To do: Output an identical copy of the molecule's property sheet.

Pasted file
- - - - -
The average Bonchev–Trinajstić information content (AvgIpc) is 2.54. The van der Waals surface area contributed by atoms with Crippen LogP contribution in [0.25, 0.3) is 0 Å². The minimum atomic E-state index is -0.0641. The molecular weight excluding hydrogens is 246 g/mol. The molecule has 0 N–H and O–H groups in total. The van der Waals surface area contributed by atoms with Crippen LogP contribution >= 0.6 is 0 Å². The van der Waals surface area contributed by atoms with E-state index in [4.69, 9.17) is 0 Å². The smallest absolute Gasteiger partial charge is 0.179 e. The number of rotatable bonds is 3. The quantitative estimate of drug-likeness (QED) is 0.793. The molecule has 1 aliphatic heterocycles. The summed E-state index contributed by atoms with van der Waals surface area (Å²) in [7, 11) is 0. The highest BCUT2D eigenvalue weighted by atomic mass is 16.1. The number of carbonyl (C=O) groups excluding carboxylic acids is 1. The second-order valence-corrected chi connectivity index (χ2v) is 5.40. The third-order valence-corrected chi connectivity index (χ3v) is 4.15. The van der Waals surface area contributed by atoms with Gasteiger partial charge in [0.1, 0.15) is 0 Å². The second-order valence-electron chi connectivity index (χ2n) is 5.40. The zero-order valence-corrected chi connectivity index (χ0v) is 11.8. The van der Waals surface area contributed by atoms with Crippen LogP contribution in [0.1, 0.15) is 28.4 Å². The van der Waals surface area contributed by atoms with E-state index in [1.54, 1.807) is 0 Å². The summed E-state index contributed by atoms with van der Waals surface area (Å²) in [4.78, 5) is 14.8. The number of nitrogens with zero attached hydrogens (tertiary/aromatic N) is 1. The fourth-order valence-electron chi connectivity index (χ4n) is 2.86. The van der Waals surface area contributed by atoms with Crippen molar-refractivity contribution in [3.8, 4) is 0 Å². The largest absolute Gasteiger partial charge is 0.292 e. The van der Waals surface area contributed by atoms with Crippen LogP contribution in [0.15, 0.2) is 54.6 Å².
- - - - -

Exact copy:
The average Bonchev–Trinajstić information content (AvgIpc) is 2.54. The van der Waals surface area contributed by atoms with Crippen LogP contribution in [0.25, 0.3) is 0 Å². The minimum atomic E-state index is -0.0641. The molecular weight excluding hydrogens is 246 g/mol. The molecule has 0 N–H and O–H groups in total. The van der Waals surface area contributed by atoms with Crippen LogP contribution >= 0.6 is 0 Å². The van der Waals surface area contributed by atoms with E-state index in [4.69, 9.17) is 0 Å². The smallest absolute Gasteiger partial charge is 0.179 e. The number of rotatable bonds is 3. The quantitative estimate of drug-likeness (QED) is 0.793. The molecule has 1 aliphatic heterocycles. The summed E-state index contributed by atoms with van der Waals surface area (Å²) in [7, 11) is 0. The highest BCUT2D eigenvalue weighted by atomic mass is 16.1. The number of carbonyl (C=O) groups excluding carboxylic acids is 1. The second-order valence-corrected chi connectivity index (χ2v) is 5.40. The third-order valence-corrected chi connectivity index (χ3v) is 4.15. The van der Waals surface area contributed by atoms with Gasteiger partial charge in [0.1, 0.15) is 0 Å². The second-order valence-electron chi connectivity index (χ2n) is 5.40. The zero-order valence-corrected chi connectivity index (χ0v) is 11.8. The van der Waals surface area contributed by atoms with Crippen LogP contribution in [0.1, 0.15) is 28.4 Å². The van der Waals surface area contributed by atoms with E-state index in [1.54, 1.807) is 0 Å². The summed E-state index contributed by atoms with van der Waals surface area (Å²) in [4.78, 5) is 14.8. The number of nitrogens with zero attached hydrogens (tertiary/aromatic N) is 1. The fourth-order valence-electron chi connectivity index (χ4n) is 2.86. The van der Waals surface area contributed by atoms with Crippen molar-refractivity contribution in [3.8, 4) is 0 Å². The largest absolute Gasteiger partial charge is 0.292 e. The van der Waals surface area contributed by atoms with Crippen LogP contribution in [0.15, 0.2) is 54.6 Å².